Residents Begin Receiving Checks in Illinois' Snapchat Lawsuit Settlement

According to the settlement website, the social network is accused of violating Illinois' Biometric Information Privacy Act

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Illinois residents have started receiving checks in connection with a class-action lawsuit settlement involving Snapchat.

Users of the social media app who filed a claim in connection with the lawsuit reported receiving funds from the $35 million settlement beginning Monday. The total? $16.35.

Checks were expected to be distributed sometime before early February, according to the law firm representing plaintiffs in the case.

According to the settlement website, the social network is accused of violating Illinois' Biometric Information Privacy Act by illegally collecting users' biometric information like unique facial features -- through the use of features like "Lenses" and "Filters" -- without their consent. It was filed in May in the U.S. District Court for the Northern District of Illinois.

At the center of the allegations is Snapchat's Lenses features, which allows users to take a "Snap," and then select a particular lens and modify their facial features with special effects, according to court documents. The lawsuit claims Lenses involves the use of technology to create a face scan and "creating, obtaining and storing" a user's unique biometric identifiers.

The feature obtained the plaintiffs' biometric information without obtaining informed written consent each time it scanned their faces, the suit alleges.

Illinois’ Biometric Privacy Act prohibits private sector companies and institutions from collecting biometric data from unsuspecting citizens in the state or online, no matter where the business is based. Data cannot be sold, transferred or traded. Unlike any other state, citizens can sue for alleged violations, which has sparked hundreds of David-and-Goliath legal battles against some of the world’s most powerful companies.

If a company is found to have violated Illinois law, citizens can collect civil penalties up to $5,000 per violation compounded by the number of people affected and days involved. No state regulatory agency is involved in enforcement.

Last spring, more than one million Illinois Facebook users began receiving checks following a $650 million settlement in a class-action suit alleging it violated residents' rights by collecting and storing digital scans of their faces without permission.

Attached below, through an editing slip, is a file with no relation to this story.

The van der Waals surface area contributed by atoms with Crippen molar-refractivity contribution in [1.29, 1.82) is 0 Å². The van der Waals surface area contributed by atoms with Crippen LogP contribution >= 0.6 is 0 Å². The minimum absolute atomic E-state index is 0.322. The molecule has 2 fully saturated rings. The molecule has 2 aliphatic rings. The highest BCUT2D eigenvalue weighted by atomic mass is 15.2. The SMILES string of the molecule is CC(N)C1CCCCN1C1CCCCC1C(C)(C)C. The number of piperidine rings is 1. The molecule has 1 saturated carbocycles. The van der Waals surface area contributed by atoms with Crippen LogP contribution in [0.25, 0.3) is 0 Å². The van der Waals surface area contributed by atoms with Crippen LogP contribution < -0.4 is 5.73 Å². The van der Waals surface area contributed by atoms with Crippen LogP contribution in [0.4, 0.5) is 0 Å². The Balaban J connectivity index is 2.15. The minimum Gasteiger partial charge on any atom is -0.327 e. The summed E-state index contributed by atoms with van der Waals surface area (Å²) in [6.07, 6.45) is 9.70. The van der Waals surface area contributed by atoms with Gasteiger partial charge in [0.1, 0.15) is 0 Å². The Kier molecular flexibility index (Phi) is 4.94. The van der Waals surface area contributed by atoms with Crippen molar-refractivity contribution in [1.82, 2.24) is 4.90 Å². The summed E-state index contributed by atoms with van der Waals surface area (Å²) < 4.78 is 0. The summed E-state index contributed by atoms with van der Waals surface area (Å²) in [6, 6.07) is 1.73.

Microsoft, Amazon and Google are among the companies that have also been accused of violations.

As of August, a $35 million settlement had been reached in the case. That settlement was eventually approved in November.

Snapchat Inc.'s settlement was reached after a court did not find in favor of either the company nor the plaintiffs, meaning the social media platform did not admit fault.

"Snap continues to vehemently deny that Lenses violate BIPA, which was designed to require notice and consent before collecting biometric information used to identify people," a Snap spokesperson told NBC 5 in a statement in August.

"We deeply value the privacy of our community, and Snapchat Lenses do not collect biometric data that can be used to identify a specific person, or engage in facial identification. For example, Lenses can be used to identify an eye or a nose as being part of a face, but cannot identify an eye or a nose as belonging to any specific person. Moreover, even the limited data that is used to power Lenses is never sent to Snap's servers – the data never leaves the user's mobile device. And while we are confident that Lenses do not violate BIPA, out of an abundance of caution and as a testament to our commitment to user privacy, earlier this year we rolled out an in-app consent notice for Snapchatters in Illinois."

Since BIPA is an Illinois law, only state residents were eligible for a payout.

But the deadline for eligible residents to submit their claims was Nov. 5.

While many reported receiving their funds via direct deposit, those who receive checks will then have 120 days to cash them.

NBC Chicago/NBC News
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